“I’m not respected by a lot of people,” Cherry said. “I’m going to do damage to whoever they put in front of me because I want my title.”

With an aggressive pressure style, Cherry has been able to grind out victories against any fighter who stays in front of him. But boxers who move and use their legs to get out of range or make him pivot, have had more success. Bradley hopes by using movement he can defend his world title.

“I have to box smart because I know he has a lot of experience,” said Bradley during a conference call. “I’ve seen his videos and I know he does a lot of tricks in there.”


Florida’s Nate Campbell defends his three world title against Dominican Joan Guzman who has never been defeated.

“This is another hard fight,” said Campbell (32-5-1, 25 KOs) who trained in Riverside, California for a short few months in 2003. “I want to fight this like I’m not the champion.”

It seemed Campbell was never going to get another title opportunity after losing to Robbie Peden during a mental lapse where he stuck his chin out and dared the Aussie to hit him.

Even after consecutive elimination bout victories Campbell was always given a reason why he didn’t deserve a world title shot. Then came undefeated Juan Diaz who held three world titles and was fearless. Campbell beat Diaz and has the WBO, WBA and IBF titles.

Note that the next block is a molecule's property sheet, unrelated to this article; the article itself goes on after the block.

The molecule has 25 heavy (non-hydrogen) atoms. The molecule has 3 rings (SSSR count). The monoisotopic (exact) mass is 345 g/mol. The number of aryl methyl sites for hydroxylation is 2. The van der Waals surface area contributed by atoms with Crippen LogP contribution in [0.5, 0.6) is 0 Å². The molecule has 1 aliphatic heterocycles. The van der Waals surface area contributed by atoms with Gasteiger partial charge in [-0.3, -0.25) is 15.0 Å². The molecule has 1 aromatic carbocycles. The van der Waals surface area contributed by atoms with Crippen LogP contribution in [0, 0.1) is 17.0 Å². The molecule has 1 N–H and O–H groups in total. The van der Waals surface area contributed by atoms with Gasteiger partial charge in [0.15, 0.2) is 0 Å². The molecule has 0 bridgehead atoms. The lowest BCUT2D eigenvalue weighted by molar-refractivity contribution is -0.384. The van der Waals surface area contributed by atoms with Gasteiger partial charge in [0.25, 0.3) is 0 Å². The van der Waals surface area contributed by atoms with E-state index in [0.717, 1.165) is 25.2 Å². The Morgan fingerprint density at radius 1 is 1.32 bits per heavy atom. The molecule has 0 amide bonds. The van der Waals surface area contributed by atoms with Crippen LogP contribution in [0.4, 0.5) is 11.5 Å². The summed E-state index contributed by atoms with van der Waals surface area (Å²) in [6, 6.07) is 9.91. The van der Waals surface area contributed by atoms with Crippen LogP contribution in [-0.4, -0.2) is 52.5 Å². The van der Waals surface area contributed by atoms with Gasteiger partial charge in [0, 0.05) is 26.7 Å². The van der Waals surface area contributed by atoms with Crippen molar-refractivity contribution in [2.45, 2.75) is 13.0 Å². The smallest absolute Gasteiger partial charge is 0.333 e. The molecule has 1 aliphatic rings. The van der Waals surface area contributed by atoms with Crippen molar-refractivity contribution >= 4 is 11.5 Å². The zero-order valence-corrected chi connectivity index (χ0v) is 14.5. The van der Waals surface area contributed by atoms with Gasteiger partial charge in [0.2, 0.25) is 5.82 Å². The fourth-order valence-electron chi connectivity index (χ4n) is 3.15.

“Nate Campbell is a phenomenon,” said Don King one of the co-promoters. “What he did with Juan Diaz no one could ever believe.”

Once again he faces another undefeated boxer in Guzman, a boxer with silky smooth moves and quick-to-the eye combinations. Not many pick Campbell to emerge victorious.

“Well, I came up the hard way,” says Campbell about not receiving respect from boxing experts and opponents. “You don’t have to give me respect, I’ll take it.”

While others ask for Pacquiao, the Florida veteran asks for respect. He knows that Guzman is a superior fighter and that regardless of the lack of fan recognition, this is a bigger fight than any of the other lightweight bouts.

Ever since the speedy Guzman humiliated Mexico’s Humberto Soto and easily defeated Argentina’s Jorge Barrios, the 130-pound division boxers began finding reasons not to oppose him in the ring.

“I became accustomed to fighters dropping out for whatever reasons,” said Guzman, who is trained by Floyd Mayweather Sr. in Las Vegas. “It’s always something I think about when a fight gets signed.”

The Dominican probably hasn’t kept up with Campbell’s career or else he would know that the current titleholder is another who is avoided. When they converge in the ring on Saturday, it will be Guzman’s lickety-split boxing style against Campbell’s fast bombs from every angle.

“I’m just thrilled that Campbell had no intention of dropping from this fight,” said Guzman, 32.

Campbell knows the feeling and invites the challenge of beating another boxer without a loss.

“I think his style works for me,” said Campbell confidently. “I look at guys and break them down on almost a cellular level…we’ll see what happens.”